A Grain of Salt and a Shovelful of Earth: On The “Twilight Zone,” “The Grave,” and a Lack of Western Ghosts

My favorite episode of The Twilight Zone opens with a scene that even the narration admits ought to be the end. The audience sees a desolate, windswept village, one that the imagery of westerns has trained us to understand is somewhere in the Southwest, likely New Mexico. A man is gunned down in the middle of the dusty street, the shots fired by several of the village men hiding in doorways. After he falls, his body is carried into the jail, and a witness is sent to fetch the wounded man’s father and sister to be with him before he dies.

All of this happens in just a few moments, and is merely the prologue. As Rod Serling says in introduction:

Normally … this would be the end of the story. We’ve had the traditional shoot-out on the street and the Bad Man will soon be dead. But some men of legend and folk tale have been known to continue having their way even after death. The outlaw and killer Pinto Sykes was such a person, and shortly we’ll see how he introduces the town, and a man named Conny Miller in particular, to the Twilight Zone.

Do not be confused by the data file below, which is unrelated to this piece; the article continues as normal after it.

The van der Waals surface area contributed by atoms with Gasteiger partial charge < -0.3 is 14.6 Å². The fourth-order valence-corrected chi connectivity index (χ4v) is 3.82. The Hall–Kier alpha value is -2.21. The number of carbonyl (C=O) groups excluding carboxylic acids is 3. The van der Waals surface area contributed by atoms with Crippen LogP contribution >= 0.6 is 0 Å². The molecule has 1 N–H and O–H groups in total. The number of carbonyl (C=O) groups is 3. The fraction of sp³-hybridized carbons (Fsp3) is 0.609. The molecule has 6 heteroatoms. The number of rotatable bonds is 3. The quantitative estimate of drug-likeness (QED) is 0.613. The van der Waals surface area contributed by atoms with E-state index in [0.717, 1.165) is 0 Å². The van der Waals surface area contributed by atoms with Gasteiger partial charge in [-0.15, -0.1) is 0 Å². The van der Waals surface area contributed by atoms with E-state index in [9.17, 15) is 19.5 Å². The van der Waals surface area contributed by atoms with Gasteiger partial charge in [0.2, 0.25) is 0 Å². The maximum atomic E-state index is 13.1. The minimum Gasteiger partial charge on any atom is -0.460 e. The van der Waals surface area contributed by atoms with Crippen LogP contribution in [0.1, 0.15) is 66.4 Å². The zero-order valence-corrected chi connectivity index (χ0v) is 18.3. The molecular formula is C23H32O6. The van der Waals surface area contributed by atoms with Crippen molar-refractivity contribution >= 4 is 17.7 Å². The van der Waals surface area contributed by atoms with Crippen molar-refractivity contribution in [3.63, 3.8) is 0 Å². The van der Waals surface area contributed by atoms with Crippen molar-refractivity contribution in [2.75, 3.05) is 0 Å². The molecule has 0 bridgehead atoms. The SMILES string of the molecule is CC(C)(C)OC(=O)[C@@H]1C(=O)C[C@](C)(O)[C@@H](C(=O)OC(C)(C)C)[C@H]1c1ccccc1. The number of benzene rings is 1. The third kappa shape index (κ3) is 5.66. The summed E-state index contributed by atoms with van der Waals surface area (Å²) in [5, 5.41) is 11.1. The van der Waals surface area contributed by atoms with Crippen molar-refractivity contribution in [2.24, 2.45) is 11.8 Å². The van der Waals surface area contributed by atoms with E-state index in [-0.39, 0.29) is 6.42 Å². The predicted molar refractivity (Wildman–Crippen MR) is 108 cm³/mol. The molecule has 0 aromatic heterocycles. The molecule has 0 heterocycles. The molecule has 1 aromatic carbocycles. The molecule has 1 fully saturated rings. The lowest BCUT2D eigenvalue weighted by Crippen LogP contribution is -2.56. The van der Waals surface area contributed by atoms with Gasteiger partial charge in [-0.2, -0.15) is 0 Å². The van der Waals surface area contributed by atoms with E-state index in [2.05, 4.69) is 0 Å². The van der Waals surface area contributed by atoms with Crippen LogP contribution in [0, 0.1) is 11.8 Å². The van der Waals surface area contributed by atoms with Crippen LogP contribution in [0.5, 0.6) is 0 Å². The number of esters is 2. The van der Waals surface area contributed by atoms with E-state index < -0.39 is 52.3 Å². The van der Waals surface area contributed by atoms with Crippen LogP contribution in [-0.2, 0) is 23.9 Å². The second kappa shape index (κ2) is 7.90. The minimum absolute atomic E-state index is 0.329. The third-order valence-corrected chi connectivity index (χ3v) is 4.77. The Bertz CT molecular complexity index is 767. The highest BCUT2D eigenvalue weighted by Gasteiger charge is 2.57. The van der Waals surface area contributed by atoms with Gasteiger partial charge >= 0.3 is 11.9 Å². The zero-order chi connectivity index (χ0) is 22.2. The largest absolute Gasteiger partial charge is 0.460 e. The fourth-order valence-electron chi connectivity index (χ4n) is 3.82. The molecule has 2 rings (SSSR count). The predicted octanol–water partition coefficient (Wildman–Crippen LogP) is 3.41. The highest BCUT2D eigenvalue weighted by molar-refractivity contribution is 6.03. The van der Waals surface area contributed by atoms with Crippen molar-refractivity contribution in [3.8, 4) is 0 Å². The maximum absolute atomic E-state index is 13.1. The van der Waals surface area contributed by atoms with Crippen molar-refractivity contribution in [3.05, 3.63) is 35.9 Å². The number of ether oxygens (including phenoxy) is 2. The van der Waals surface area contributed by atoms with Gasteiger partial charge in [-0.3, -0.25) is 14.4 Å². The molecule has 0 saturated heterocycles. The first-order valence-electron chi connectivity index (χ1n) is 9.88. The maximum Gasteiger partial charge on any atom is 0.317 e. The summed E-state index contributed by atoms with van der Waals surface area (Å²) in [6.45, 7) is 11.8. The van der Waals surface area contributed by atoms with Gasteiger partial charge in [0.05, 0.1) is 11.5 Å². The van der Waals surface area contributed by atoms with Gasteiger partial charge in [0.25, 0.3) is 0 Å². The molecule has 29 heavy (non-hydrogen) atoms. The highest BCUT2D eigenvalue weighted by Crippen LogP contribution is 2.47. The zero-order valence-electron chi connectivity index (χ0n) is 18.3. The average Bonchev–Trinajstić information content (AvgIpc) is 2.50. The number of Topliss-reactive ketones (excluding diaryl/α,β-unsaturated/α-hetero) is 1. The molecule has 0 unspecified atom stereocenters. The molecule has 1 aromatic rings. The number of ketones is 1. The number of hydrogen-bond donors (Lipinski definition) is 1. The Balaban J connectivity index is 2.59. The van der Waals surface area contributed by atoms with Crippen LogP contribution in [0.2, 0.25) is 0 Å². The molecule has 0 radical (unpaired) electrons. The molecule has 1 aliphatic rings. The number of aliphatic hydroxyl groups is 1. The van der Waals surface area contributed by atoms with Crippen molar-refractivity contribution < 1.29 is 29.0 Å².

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But What Lurks Without? M. R. James vs. H. P. Lovecraft

It’s sort of strange how omnipresent H. P. Lovecraft is in horror conversations, even now. The legacy of his particular branch of weird is substantial — and, largely, a conversation we are saving for later on. Don’t worry, there is still a lot to say.

A less well-known figure holds a much closer place in my heart: M. R. James.

On the surface, it is strange to compare these two men. James was the father of the antiquarian ghost story. Lovecraft basically created the genre of cosmic horror. And yet, there really is a great deal of common ground. They were, in fact, contemporaries, and died within a year of one another (James in 1936, Lovecraft in 1937). Both wrote stories that took their sensibilities from earlier time periods. Both have had impacts on the horror genre that they never would have foreseen. Both were solitary men whose sexuality is a preoccupation of modern scholars. And, most importantly, both based their horror in a fear of the Outside, of the arcane, and of the forbidden.

Perhaps it’s best to start with some brief biographical notes.

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